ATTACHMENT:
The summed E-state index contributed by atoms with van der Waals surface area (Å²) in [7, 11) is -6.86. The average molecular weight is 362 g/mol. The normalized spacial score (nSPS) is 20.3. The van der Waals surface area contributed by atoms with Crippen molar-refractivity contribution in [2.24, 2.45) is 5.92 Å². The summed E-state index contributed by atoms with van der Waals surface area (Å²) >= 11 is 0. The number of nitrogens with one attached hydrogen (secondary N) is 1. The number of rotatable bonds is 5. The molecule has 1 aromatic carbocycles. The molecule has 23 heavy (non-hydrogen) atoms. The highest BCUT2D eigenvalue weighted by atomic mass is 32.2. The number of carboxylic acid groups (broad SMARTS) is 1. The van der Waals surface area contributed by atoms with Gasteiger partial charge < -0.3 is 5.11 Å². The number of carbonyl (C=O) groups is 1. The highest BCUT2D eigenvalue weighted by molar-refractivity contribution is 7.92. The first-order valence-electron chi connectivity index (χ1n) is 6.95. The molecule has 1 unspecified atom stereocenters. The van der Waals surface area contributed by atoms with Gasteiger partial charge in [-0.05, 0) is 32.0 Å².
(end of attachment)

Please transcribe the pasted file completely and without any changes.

The summed E-state index contributed by atoms with van der Waals surface area (Å²) in [7, 11) is -6.86. The average molecular weight is 362 g/mol. The normalized spacial score (nSPS) is 20.3. The van der Waals surface area contributed by atoms with Crippen molar-refractivity contribution in [2.24, 2.45) is 5.92 Å². The summed E-state index contributed by atoms with van der Waals surface area (Å²) >= 11 is 0. The number of nitrogens with one attached hydrogen (secondary N) is 1. The number of rotatable bonds is 5. The molecule has 1 aromatic carbocycles. The molecule has 23 heavy (non-hydrogen) atoms. The highest BCUT2D eigenvalue weighted by atomic mass is 32.2. The number of carboxylic acid groups (broad SMARTS) is 1. The van der Waals surface area contributed by atoms with Gasteiger partial charge < -0.3 is 5.11 Å². The number of carbonyl (C=O) groups is 1. The highest BCUT2D eigenvalue weighted by molar-refractivity contribution is 7.92. The first-order valence-electron chi connectivity index (χ1n) is 6.95. The molecule has 1 unspecified atom stereocenters. The van der Waals surface area contributed by atoms with Gasteiger partial charge in [-0.05, 0) is 32.0 Å².